1#The title, or inscription, of the book is an editorial addition to identify the prophet and the circumstances of his ministry. Isaiah: meaning “the salvation of the Lord,” or “the Lord is salvation.” Amoz: not Amos the prophet. Judah: the Southern Kingdom of the tribes of Judah and Benjamin. Uzziah: also called Azariah; cf. 2 Kgs 15:1; 2 Chr 26:1. The vision which Isaiah, son of Amoz, saw concerning Judah and Jerusalem in the days of Uzziah, Jotham, Ahaz and Hezekiah, kings of Judah.
Accusation and Appeal
2#This chapter is widely considered to be a collection of oracles from various periods in Isaiah’s ministry, chosen by the editor as a compendium of his most characteristic teachings. Hear, O heavens, and listen, O earth,
for the Lord speaks:
Sons have I raised and reared,
but they have rebelled against me!#Dt 32:1, 5–6, 18.
3An ox knows its owner,
and an ass,#Ox…ass: Isaiah uses animals proverbial for their stupidity and stubbornness to underline Israel’s failure to respond to God. Israel: a term Isaiah (and other prophets) frequently applies to Judah, especially after the fall of the Northern Kingdom (which Isaiah normally calls Ephraim, as in 7:2, 9, 17; 9:8), but sometimes applies to the entire chosen people, as in 8:14. its master’s manger;
But Israel does not know,
my people has not understood.#Jer 8:7; Lk 2:12.
4Ah!#Ah: see note on 5:8–24. Holy One of Israel: a title used frequently in the Book of Isaiah, rarely elsewhere in the Old Testament (see 5:19, 24; 10:20; 12:6; 17:7; 29:19; 30:11, 12, 15; 31:1; 37:23; 41:14, 16, 20; 43:3, 14; 45:11; 47:4; 48:17; 49:7; 54:5; 55:5; 60:9, 14). Sinful nation, people laden with wickedness,
evil offspring, corrupt children!
They have forsaken the Lord,
spurned the Holy One of Israel,
apostatized,#Is 5:24; Dt 32:15.
5Why#The Hebrew expression translated “Why?” may also be translated “Where?” The ambiguity is probably intentional: “Why, O Israel, would you still be beaten, and where on your bruised body do you want the next blow?” The bruised body is a metaphor for the historical disaster that has overtaken Israel (see v. 7) because of its sins. would you yet be struck,
that you continue to rebel?
The whole head is sick,
the whole heart faint.
6From the sole of the foot to the head
there is no sound spot in it;
Just bruise and welt and oozing wound,
not drained, or bandaged,
or eased with salve.
7Your country is waste,
your cities burnt with fire;
Your land—before your eyes
strangers devour it,
a waste, like the devastation of Sodom.#Sodom: Sodom and Gomorrah (see vv. 9–10; cf. Gn 19) were proverbial as wicked cities completely overthrown and destroyed by God. Judah, more fortunate, survives at least as a remnant. The devastation of the land and the isolation of Jerusalem suggest the time of Sennacherib’s invasion of 701. #Is 13:19; Dt 29:22; Jer 49:18; 50:40; Am 4:11.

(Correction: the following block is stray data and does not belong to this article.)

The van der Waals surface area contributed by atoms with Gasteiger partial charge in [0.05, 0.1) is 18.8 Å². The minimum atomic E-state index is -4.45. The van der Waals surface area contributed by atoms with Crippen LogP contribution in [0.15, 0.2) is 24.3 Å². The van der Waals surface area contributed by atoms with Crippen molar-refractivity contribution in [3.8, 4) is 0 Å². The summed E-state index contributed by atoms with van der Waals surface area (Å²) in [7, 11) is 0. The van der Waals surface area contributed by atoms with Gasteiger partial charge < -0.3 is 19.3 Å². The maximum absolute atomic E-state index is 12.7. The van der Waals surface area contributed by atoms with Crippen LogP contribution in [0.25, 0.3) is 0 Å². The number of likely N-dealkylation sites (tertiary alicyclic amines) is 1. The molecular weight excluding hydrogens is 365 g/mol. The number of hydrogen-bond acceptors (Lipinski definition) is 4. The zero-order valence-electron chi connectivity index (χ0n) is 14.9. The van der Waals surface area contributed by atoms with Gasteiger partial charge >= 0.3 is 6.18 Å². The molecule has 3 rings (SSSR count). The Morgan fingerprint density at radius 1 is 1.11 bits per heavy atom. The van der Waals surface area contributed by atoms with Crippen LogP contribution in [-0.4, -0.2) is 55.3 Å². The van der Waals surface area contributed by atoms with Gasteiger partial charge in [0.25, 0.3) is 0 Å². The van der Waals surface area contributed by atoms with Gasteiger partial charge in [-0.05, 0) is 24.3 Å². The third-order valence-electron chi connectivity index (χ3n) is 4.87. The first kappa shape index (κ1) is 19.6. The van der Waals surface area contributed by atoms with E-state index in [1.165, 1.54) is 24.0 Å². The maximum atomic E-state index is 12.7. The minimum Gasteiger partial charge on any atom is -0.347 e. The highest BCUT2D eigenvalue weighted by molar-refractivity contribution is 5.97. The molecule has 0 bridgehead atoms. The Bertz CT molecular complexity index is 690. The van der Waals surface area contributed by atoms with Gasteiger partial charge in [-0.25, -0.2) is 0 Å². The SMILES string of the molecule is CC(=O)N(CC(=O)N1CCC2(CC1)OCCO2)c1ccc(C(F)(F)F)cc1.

8And daughter Zion#Daughter Zion: Jerusalem, as isolated as a little hut erected in a field for the shelter of watchmen and laborers. is left
like a hut in a vineyard,
Like a shed in a melon patch,
like a city blockaded.
9If the Lord of hosts#Lord of hosts: God, who is the Creator and Ruler of the armies of Israel, the angels, stars, etc. had not
left us a small remnant,
We would have become as Sodom,
would have resembled Gomorrah.#Rom 9:29.
10#A powerful indictment of the religious hypocrisy of rulers and others who neglect just judgment and oppress the weaker members, yet believe they can please God with sacrifices and other external forms of worship. The long list of observances suggests the Lord’s tedium with such attempts. Sodom…Gomorrah: the names are picked up from v. 9, but now to emphasize their wickedness rather than the good fortune of escaping total destruction. Hear the word of the Lord,
princes of Sodom!
Listen to the instruction of our God,
people of Gomorrah!
11What do I care for the multitude of your sacrifices?
says the Lord.
I have had enough of whole-burnt rams
and fat of fatlings;
In the blood of calves, lambs, and goats
I find no pleasure.#Ps 50:8–13; Sir 34:23; Mi 6:7.
12When you come to appear before me,
who asks these things of you?
13Trample my courts no more!
To bring offerings is useless;
incense is an abomination to me.
New moon and sabbath, calling assemblies—
festive convocations with wickedness—
these I cannot bear.#Prv 15:8; Jer 6:20.
14Your new moons and festivals I detest;#Am 5:21–24.